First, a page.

16. Numerical pole assignment by eigenvalue Jacobian inversion

NASA Technical Reports Server (NTRS)

Sevaston, George E.

1986-01-01

A numerical procedure for solving the linear pole placement problem is developed which operates by the inversion of an analytically determined eigenvalue Jacobian matrix. Attention is given to convergence characteristics and pathological situations. It is not concluded that the algorithm developed is suitable for computer-aided control system design with particular reference to the scan platform pointing control system for the Galileo spacecraft.

17. Formal convergence characteristics of elliptically constrained incremental Newton-Raphson algorithms

NASA Technical Reports Server (NTRS)

1982-01-01

Various aspects of the convergence, uniqueness, and existence properties associated with solutions generated via the elliptically constrained incremental Newton-Raphson (ECINR) algorithm are analyzed. Several theorems are developed, and the formal behavior of the elliptically constrained scheme developed by Padovan (1981) is discussed in detail. Consideration is given to global and local rates of convergence, to the determination of the occurrence of safety zones wherein the algorithm yields inherently convergent results, to formal limitations on the class of functions which the scheme can be applied to solve, and to single and multidimensional formalisms on existence uniqueness and convergence. Special attention is given to functions whose Jacobian matrix exhibit positive, negative, semi and indefinite properties. Several significant advantages of ECINR over the classical INR are mentioned.

18. PERSPECTIVES ON INTRACLUSTER ENRICHMENT AND THE STELLAR INITIAL MASS FUNCTION IN ELLIPTICAL GALAXIES

SciTech Connect

Loewenstein, Michael

2013-08-10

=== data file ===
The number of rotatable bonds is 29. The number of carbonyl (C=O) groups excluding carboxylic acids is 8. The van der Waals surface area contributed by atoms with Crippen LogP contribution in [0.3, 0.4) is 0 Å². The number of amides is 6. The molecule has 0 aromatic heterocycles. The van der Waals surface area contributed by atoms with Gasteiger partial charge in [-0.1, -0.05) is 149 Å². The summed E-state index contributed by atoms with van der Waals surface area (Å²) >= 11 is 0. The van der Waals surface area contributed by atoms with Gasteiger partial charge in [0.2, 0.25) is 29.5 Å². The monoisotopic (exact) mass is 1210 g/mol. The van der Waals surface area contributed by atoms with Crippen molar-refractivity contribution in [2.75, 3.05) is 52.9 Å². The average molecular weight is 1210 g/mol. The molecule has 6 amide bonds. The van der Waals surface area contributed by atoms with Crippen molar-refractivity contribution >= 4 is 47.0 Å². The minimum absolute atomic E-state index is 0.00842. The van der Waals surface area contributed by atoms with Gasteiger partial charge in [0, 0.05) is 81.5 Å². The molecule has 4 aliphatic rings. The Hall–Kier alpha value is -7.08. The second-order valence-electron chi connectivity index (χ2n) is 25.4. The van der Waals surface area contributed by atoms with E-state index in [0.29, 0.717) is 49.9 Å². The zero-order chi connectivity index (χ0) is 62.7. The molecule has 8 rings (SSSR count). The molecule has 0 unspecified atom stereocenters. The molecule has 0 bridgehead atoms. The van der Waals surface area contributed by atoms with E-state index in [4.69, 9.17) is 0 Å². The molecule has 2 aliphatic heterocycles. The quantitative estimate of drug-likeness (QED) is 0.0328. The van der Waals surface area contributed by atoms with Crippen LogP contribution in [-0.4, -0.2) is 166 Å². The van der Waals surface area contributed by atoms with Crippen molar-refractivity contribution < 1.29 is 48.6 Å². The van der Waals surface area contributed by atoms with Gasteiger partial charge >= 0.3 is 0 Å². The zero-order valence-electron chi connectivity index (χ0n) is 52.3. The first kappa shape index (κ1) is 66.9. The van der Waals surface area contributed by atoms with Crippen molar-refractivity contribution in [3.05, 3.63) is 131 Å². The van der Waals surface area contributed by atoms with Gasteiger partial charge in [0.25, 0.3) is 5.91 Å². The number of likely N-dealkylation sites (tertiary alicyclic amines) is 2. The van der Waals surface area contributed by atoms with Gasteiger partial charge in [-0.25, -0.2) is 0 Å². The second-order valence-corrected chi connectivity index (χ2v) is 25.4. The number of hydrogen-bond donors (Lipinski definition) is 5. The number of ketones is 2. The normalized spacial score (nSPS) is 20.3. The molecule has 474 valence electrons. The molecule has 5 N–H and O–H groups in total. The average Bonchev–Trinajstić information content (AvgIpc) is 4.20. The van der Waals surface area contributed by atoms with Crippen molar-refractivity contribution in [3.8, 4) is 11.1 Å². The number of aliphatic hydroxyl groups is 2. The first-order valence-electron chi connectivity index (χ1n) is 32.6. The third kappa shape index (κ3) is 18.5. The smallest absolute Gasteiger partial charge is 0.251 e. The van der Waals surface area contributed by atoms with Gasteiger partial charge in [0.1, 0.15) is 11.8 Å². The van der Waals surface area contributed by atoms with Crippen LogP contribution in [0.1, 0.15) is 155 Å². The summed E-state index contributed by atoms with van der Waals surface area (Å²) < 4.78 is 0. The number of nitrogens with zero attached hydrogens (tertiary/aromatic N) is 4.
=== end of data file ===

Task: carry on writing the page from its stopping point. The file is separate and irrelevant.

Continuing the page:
Stars formed in galaxy cluster potential wells must be responsible for the high level of enrichment measured in the intracluster medium (ICM); however, there is increasing tension between this truism and the parsimonious assumption that the stars in the generally old population studied optically in cluster galaxies emerged from the same formation sites at the same epochs. We construct a phenomenological cluster enrichment model to demonstrate that ICM elemental abundances are underestimated by a factor >2 for standard assumptions about the stellar population-a discrepancy we call the ''cluster elemental abundance paradox''. Recent evidence of an elliptical galaxy initial mass function (IMF) skewed to low masses deepens the paradox. We quantify the adjustments to the star formation efficiency and IMF, and Type Ia supernovae (SNIa) production efficiency, required to resolve this while being consistent with the observed ICM abundance pattern. The necessary enhancement in metal enrichment may, in principle, originate in the observed stellar population if a larger fraction of stars in the supernova-progenitor mass range form from an IMF that is either bottom-light or top-heavy, with the latter in some conflict with observed ICM abundance ratios. Other alternatives that imply more modest revisions to the IMF, mass return and remnant fractions, and primordial fraction, posit an increase in the fraction of 3-8 M{sub Sun} stars that explode as SNIa or assume that there are more stars than conventionally thought-although the latter implies a high star formation efficiency. We discuss the feasibility of these various solutions and the implications for the diversity of star formation in the universe, the process of elliptical galaxy formation, and the origin of this ''hidden'' source of ICM metal enrichment.